In short, this is a key time for the research of FA to yield life-saving results. And one of the most amazing things about researching a neurological disease is that it benefits other neurological diseases. Parkinson’s, Huntington’s, Alzheimer’s. Cure one and we’ll have made strides to curing them all.
Michell: Your group has decided to translate this book into different languages, please tell us more about that aspect of the project.
Jamie Leigh Hansen: BabelFAmily is an amazing organization which unites people across languages, countries and cultures to spread any and all information about Friedreich’s Ataxia. Gian has worked wonders gathering a long list of translators who have all so generously volunteered their time to translate each chapter of our book.
Michell: Do you believe that this project will lead to other extraordinary events in the future?
Jamie Leigh Hansen: The Legacy of Marie Schlau is available now in Spanish and soon in English. After that, more languages will follow. To my knowledge, a book written across languages by multiple authors has never been done. Certainly not where the authors are united by a rare disease. It is my dearest hope this will inspire others to support such a worthy cause. We aim for a cure.
Michell: Outside of raising funds for the book for the cause you are currently mediating for, what other humanitarian efforts have those in the group been involved with and why?
Jamie Leigh Hansen: As we are each participating in this interview, I won’t speak for anyone else as they are the best to describe their other projects. I have a story digitally published and offered for free at several outlets to raise awareness of childhood cancer.
Death Is Becoming is a paranormal new adult story about a young woman fighting cancer for the second time. But this time, when she faces the end, she discovers it’s really another beginning.
Michell: Since all of you struggle with the same disease what are the greatest challenges with having it? Is there anything that you would like to share with us that could help us to better understand what we outsiders can do to make a difference?
Jamie Leigh Hansen: The obvious choice is to buy a copy of the book and support research. J Other than that, awareness is incredibly important. When a disease is so rare the patient knows more about it than most doctors they meet, it’s difficult to tackle the disease with the type of long-range planning that would be the most beneficial.
If a disease is rare for doctors, then it’s especially so for most people, which can result in unfortunate misunderstandings. When I was in college, I could walk but better so if I had something stable to touch—tables, walls. I can’t count how often I was accused of being drunk. Reactions were even more extreme if I walked from a handicap parking spot into a store. Without a cane or wheelchair to make my disability obvious, too many assumptions were made and stressful, upsetting confrontations were common.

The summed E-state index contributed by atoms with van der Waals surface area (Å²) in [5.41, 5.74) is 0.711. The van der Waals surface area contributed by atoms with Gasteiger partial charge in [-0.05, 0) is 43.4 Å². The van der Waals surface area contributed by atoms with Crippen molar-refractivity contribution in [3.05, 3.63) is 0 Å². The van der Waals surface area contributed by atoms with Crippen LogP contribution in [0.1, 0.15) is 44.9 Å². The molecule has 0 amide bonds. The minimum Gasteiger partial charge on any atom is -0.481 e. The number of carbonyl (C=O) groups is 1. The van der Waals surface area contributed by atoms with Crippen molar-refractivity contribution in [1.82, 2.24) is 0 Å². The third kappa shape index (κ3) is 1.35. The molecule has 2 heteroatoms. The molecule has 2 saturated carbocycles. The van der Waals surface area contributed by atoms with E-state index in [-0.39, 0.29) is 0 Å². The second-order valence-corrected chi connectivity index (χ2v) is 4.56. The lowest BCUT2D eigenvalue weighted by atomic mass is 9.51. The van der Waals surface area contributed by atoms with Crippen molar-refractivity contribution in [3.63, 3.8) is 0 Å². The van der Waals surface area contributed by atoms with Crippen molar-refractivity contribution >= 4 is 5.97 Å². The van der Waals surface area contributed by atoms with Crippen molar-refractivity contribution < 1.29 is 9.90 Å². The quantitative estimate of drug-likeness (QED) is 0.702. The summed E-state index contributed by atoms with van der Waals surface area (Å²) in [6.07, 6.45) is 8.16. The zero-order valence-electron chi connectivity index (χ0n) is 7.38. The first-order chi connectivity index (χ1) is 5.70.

Michell: What were some of the barriers you ran into during your project? And how did you solve the issues?
Jamie Leigh Hansen: 17 strong-willed, opinionated writers? How could we not have a few stumbling blocks? LOL. The language and communication barriers are obvious; then there’s the opinions of how to write, what is art, what is literature, what makes a story great and what makes it appealing to many. The way to get through all of that is to be patient. Understand that everyone has the best of intentions and is giving 110%. To have a common goal that is crucial to each of us. And most importantly, even when it seems like the healthiest option, to never give up.
Michell: Did any of you feel you had learned some major lessons? If so what were they?
Jamie Leigh Hansen: I can’t really speak for anyone else, but for me, the world has become so much smaller and more connected over the last three years. Most of all, I have learned hard work, dedication, and unlimited generosity can inspire people to fight through any limitation to accomplish amazing things.
Michell: What are some of the individuals in the group’s favorite authors?
Jamie Leigh Hansen: I’d like to take this opportunity to honor the memory of Nicola Batty, a very talented writer who, unfortunately, is no longer with us. Nicola was a thoughtful and kind woman, full of ideas. She contributed chapters to our project until she passed away on November 1, 2012. Sadly, The Legacy of Marie Schlau had not been completed at that time.
Michell: On behalf of myself and Recovering the Self, we would like to wish you the very best in all of your endeavors.
Jamie Leigh Hansen: Thank you very much for this opportunity to tell the world about The International Project to Fight Friedreich’s Ataxia. We appreciate everyone’s interest and willingness to support research to cure Friedreich’s Ataxia.
Visit http://jamieleighhansen.com/or to learn more about the Jamie Leigh Hansen and her work.